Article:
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Unveiling the Environmental Impact: Examining the Effects of Human Activity on Earth

Updated: Sep 17, 2023



Recently, I was talking to my son about extreme weather and climate change, because that’s what he is interested in. Want to know some random facts about tornadoes? He’s your guy! If you want to know about thunderstorms, supercells, wall clouds, just ask him. He is happy to talk about extreme weather, the sinking of the Titanic, or space exploration for hours.


He is very concerned that extreme weather events are becoming more extreme and more prevalent. He knows that humans have made some choices that have affected the planet. He asked me about what we can do differently to stop this war on Mother Earth. I thought it was interesting phrasing. The war on Mother Earth. Since Star Wars and Star Trek have yet to come true, this is the only planet we have that can sustain our way of life. Why are we not taking better care of her?


To answer his question, I started asking him what we as a family are doing differently right now to help. Most of our trash goes into the recycling bin. Our food scrapes are put in the compost pile in our backyard. We have reduced our use of single-use plastics – we use glass or stainless-steel containers most of the time. The plastic bags we use are made from plants and can be composted. We have planted trees. We use bamboo paper towels and toilet paper. We don’t use weed killers or chemical fertilizers. We have a natural lawn with a mix of clover, grass, buckwheat (and other cover crops). We drive a hybrid vehicle (but if anyone wants to donate an electric one, I’d be all for it). Is it enough?


We were taking a drive through the mountains of Virginia and came across a construction zone. The area had been clear-cut and many tree trunks were strewn around the site. His face dropped. If construction companies are clear cutting forests and commercial farming is using chemical fertilizers and weed killers, is what we are doing enough? If industries are polluting our waterways, plastics are finding their way into our oceans, greenhouse gases are being pumped into our atmosphere, is preserving our one acre of property enough?


In a word, no. But we must do what is in our power to do. That’s all any of us can do. If enough of us make these small changes in our habits, it can be a starting point. If we write to our government officials about changing policies, regulating industries, or creating laws, we might see some more significant changes. If we start using our pocketbooks to choose meat and produce from regenerative farms, companies that reduce plastics, companies that are reducing their carbon footprint, companies that have not been fined for pollution, we might see some changes in industry. If we plant community gardens, plant trees, take care of our natural landscapes, don’t litter in our parks, leave areas better than how we found them, it is a start.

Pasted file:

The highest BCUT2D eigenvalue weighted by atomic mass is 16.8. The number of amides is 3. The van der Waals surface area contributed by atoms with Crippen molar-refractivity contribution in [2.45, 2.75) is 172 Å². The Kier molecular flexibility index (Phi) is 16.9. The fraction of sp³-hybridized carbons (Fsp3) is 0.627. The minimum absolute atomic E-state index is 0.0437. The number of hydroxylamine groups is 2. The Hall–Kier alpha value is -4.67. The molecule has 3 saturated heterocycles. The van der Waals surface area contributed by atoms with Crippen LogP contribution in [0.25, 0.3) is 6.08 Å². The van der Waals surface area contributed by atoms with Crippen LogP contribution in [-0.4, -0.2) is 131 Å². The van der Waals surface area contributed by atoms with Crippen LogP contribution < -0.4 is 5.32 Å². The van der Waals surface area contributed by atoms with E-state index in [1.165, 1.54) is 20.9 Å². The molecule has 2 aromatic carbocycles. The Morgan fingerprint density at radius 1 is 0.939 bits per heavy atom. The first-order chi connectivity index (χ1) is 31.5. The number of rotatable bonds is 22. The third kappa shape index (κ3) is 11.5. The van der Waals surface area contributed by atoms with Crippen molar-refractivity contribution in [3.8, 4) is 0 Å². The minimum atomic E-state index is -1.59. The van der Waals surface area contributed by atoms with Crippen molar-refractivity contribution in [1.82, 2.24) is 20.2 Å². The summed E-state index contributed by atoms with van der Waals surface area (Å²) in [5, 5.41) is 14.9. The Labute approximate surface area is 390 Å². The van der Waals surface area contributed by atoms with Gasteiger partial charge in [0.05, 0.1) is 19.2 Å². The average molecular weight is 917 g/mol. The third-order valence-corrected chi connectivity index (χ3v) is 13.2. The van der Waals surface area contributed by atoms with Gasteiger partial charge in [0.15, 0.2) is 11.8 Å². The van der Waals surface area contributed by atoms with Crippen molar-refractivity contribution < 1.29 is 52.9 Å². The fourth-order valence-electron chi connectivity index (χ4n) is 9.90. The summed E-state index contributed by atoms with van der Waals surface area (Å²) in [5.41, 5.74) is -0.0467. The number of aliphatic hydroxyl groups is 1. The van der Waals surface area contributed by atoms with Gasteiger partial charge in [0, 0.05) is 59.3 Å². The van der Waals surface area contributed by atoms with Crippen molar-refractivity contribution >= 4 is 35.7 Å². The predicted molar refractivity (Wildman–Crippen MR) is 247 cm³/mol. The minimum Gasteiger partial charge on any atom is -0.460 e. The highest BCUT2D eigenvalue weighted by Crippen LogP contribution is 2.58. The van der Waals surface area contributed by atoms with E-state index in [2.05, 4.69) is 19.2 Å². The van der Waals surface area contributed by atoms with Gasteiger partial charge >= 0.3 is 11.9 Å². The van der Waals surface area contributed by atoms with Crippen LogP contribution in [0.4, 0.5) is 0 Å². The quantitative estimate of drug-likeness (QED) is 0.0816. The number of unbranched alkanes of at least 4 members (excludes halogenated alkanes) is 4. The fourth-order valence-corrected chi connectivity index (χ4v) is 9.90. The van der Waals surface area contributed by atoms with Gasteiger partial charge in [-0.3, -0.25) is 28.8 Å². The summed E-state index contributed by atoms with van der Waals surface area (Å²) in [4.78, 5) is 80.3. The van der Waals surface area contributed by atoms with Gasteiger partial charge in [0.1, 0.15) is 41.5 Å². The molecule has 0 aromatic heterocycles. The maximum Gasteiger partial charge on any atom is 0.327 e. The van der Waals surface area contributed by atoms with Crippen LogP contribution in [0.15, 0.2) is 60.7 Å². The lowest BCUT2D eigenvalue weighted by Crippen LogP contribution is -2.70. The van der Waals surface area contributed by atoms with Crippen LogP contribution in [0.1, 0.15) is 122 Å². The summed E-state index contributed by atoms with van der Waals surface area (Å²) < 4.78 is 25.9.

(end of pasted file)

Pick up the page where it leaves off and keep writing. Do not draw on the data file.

What does all this have to do with health and wellness? A couple of thoughts come to mind.


One: Just like we only have one planet to live on and we must take care of her to survive, we only have one body. We must take care of our body to survive. That means fueling it with the right kinds of foods: vegetables, fruits, whole grains, grass-fed or plant-based proteins, etc. That means moving – get off the couch and move. You don’t have to go to the gym, just move. It means reducing stress, getting quality sleep, avoiding toxins, and being social. Stop polluting your body with fast foods, processed foods, and sugar.


Two: By taking care of our planet, our health improves. We must take care of the microbiome in the soil because that’s where the vitamins and minerals in the foods we eat come from. Our depleted soil in commercial farms has caused major depletion of nutrients in our foods. Regenerative farming practices renew the microbiome in the soil and increase the nutrition of our food.


Pollution in our air causes or exacerbates breathing problems (asthma, bronchitis, pneumonia, etc.).


Pollution in our water has led to rising mercury levels in our fish, lead contamination in our drinking water like in Flint, Michigan, algae blooms that reduce oxygen in the water and create dead zones like in the Gulf of Mexico.


Growth hormones in our livestock has led to hormone dysfunction in our children. Antibiotics in our livestock has led to resistant bacteria.


So, why should we care about the War on Mother Earth? Because our lives and our future generations are depending on it.


What are you doing to stop the war on Mother Earth?


Are you ready to PIVOT to health and wellness?

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